Mayor Robyn Tannehill brought back the tradition of having lights adorn the buildings and areas around the Square in order to bring Christmas cheer this year.
Tannehill decided that she would bring back the tradition Oxford had in the 1950s and 1960s because she believed that it would do good for the town to have the beautiful lights.
“I heard people say, ‘I just wish you could have seen them. They were magical,’ They are one of my most cherished memories of growing up in Oxford,” Tannehill said. “I fear that as Oxford grows so quickly we are losing some of those things that will be treasured memories.”
The lights are strung all over the courthouse and on the buildings. They are draped from the buildings onto the courthouse. According to Tannehill, the lights are warm colored unlike they were in the past.
“I found that the lights hung in the 50s were 100 watt bulbs and were red, blue, green and orange. The infrastructure in place couldn’t support that load today as the downtown area has grown tremendously since those days,” Tannehill said. “We were also concerned about the posts supporting the heavy weight of the new lights. We had concrete specialists and engineers come in and test our poles and install additional poles to support the strands of lights. We knew we had to use LED lights, and unfortunately, colored LED lights produce a really cold, bright light. After testing multiple strands, we found a white LED light that I think has a natural glow.”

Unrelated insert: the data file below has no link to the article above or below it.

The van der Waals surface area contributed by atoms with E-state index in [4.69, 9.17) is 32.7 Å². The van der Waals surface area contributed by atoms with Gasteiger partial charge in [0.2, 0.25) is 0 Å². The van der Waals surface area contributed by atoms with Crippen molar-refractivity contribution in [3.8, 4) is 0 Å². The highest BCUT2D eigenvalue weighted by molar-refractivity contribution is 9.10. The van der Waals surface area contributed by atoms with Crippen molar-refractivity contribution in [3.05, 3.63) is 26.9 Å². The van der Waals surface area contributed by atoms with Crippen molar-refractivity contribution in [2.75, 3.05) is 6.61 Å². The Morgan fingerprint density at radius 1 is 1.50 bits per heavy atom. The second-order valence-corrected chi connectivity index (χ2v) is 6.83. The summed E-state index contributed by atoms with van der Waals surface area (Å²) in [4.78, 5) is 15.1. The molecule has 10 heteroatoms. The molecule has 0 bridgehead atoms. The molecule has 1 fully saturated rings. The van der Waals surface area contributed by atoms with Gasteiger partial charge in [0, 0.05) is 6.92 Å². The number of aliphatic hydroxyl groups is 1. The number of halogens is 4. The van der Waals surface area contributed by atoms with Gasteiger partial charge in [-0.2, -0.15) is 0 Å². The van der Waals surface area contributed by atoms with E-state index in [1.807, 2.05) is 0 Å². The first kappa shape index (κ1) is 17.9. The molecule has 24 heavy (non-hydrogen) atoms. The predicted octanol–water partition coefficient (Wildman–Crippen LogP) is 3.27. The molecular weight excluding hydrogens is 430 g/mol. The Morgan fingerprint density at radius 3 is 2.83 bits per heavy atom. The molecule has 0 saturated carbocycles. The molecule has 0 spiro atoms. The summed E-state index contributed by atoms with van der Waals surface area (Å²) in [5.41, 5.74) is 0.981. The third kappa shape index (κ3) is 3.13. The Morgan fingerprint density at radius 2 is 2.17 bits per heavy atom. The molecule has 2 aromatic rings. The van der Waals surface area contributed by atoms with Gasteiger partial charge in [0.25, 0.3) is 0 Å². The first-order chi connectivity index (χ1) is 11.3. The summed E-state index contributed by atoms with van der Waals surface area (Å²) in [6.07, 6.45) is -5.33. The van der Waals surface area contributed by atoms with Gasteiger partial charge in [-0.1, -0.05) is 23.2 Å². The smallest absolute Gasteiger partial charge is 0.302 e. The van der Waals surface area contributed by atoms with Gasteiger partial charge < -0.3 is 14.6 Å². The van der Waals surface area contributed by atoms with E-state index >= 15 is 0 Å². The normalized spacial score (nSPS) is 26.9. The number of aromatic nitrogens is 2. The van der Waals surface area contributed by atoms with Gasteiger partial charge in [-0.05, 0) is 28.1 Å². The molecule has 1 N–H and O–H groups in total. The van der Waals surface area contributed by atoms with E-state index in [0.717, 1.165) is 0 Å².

Only two strands of lights were put up per day, and there are a total of 14 strands with the longest being 250 feet and the shortest being 185 feet. The Building and Grounds, Electric, and Street departments were all involved in the process, and there were 14 employees involved: Greg Pinion, Mike Grant, Tyler Sharp, Shane Arbuckle, Nick Mathews, Don Smith, Desman Ivy, Rob Neely, Benji Hanks, Bobby Hervy, Jake Hill, Johnathan Arbuckle, Ken Knight, and Chad Coleman.
“They did all of the engineering and planning and ordering and installing. It took several weeks to install the lights,” said Tannehill.
Students were at the lighting ceremony and are happy that Oxford was able to revamp traditions.
“We respect traditions,” junior Stetson Ponder said. “[The Square] is definitely brighter, and it makes me purposefully go out of my way sometimes at night just to go through the square. I think they are so cool to drive through.”
English teacher Amanda Witt also thinks that the lights give the Square a whimsical excitement and more of a family feel.
“I guess for me right now, because for me as a resident, Christmas time is always nice because the college students are gone,” Witt said. “I think more families are able to get onto the square. You notice more families out taking pictures with the lights. And so for me, it just gives more of a sense of a family like atmosphere.”
The lights give an effect to the Christmas season unlike any other. This year, and most likely for the years to to come, the square is lit up.
“I am so pleased with the final product! It is important to me to bring back traditions with a new twist. We live in a special town. I believe it looks like a snow globe,” Tannehill said. “I was really proud to see the videos on ESPN during the Egg Bowl. It reminded me why I love this town so much.”